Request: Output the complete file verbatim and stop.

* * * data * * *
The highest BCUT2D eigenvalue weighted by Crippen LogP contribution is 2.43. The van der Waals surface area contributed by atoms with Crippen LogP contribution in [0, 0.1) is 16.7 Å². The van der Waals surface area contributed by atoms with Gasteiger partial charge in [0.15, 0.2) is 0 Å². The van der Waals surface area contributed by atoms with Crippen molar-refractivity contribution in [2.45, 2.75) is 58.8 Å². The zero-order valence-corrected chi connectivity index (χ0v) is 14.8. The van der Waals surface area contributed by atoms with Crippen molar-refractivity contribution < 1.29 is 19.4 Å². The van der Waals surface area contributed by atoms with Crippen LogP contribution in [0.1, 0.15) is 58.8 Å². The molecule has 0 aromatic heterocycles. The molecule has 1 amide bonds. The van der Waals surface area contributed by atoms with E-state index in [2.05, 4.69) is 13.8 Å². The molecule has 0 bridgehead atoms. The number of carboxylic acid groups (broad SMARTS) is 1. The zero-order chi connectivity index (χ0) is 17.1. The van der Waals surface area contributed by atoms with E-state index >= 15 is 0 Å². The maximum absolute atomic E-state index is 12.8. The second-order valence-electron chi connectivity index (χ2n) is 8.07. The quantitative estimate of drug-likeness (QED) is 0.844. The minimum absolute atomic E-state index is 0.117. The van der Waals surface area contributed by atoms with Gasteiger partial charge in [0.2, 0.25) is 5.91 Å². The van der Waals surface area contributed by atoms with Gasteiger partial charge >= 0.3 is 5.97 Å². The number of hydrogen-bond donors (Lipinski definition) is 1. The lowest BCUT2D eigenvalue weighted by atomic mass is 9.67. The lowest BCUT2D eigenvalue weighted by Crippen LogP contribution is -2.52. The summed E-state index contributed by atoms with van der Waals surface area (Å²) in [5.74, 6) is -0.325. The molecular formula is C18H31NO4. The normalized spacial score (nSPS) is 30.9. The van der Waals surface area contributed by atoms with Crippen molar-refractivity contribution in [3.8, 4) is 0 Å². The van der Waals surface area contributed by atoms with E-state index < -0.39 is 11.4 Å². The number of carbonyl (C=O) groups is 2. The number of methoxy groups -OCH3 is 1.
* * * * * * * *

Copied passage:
The highest BCUT2D eigenvalue weighted by Crippen LogP contribution is 2.43. The van der Waals surface area contributed by atoms with Crippen LogP contribution in [0, 0.1) is 16.7 Å². The van der Waals surface area contributed by atoms with Gasteiger partial charge in [0.15, 0.2) is 0 Å². The van der Waals surface area contributed by atoms with Crippen molar-refractivity contribution in [2.45, 2.75) is 58.8 Å². The zero-order valence-corrected chi connectivity index (χ0v) is 14.8. The van der Waals surface area contributed by atoms with Crippen molar-refractivity contribution < 1.29 is 19.4 Å². The van der Waals surface area contributed by atoms with Crippen LogP contribution in [0.1, 0.15) is 58.8 Å². The molecule has 0 aromatic heterocycles. The molecule has 1 amide bonds. The van der Waals surface area contributed by atoms with E-state index in [2.05, 4.69) is 13.8 Å². The molecule has 0 bridgehead atoms. The number of carboxylic acid groups (broad SMARTS) is 1. The zero-order chi connectivity index (χ0) is 17.1. The van der Waals surface area contributed by atoms with E-state index >= 15 is 0 Å². The maximum absolute atomic E-state index is 12.8. The second-order valence-electron chi connectivity index (χ2n) is 8.07. The quantitative estimate of drug-likeness (QED) is 0.844. The minimum absolute atomic E-state index is 0.117. The van der Waals surface area contributed by atoms with Gasteiger partial charge in [0.2, 0.25) is 5.91 Å². The van der Waals surface area contributed by atoms with Gasteiger partial charge >= 0.3 is 5.97 Å². The number of hydrogen-bond donors (Lipinski definition) is 1. The lowest BCUT2D eigenvalue weighted by atomic mass is 9.67. The lowest BCUT2D eigenvalue weighted by Crippen LogP contribution is -2.52. The summed E-state index contributed by atoms with van der Waals surface area (Å²) in [5.74, 6) is -0.325. The molecular formula is C18H31NO4. The normalized spacial score (nSPS) is 30.9. The van der Waals surface area contributed by atoms with Crippen molar-refractivity contribution in [3.8, 4) is 0 Å². The van der Waals surface area contributed by atoms with E-state index < -0.39 is 11.4 Å². The number of carbonyl (C=O) groups is 2. The number of methoxy groups -OCH3 is 1.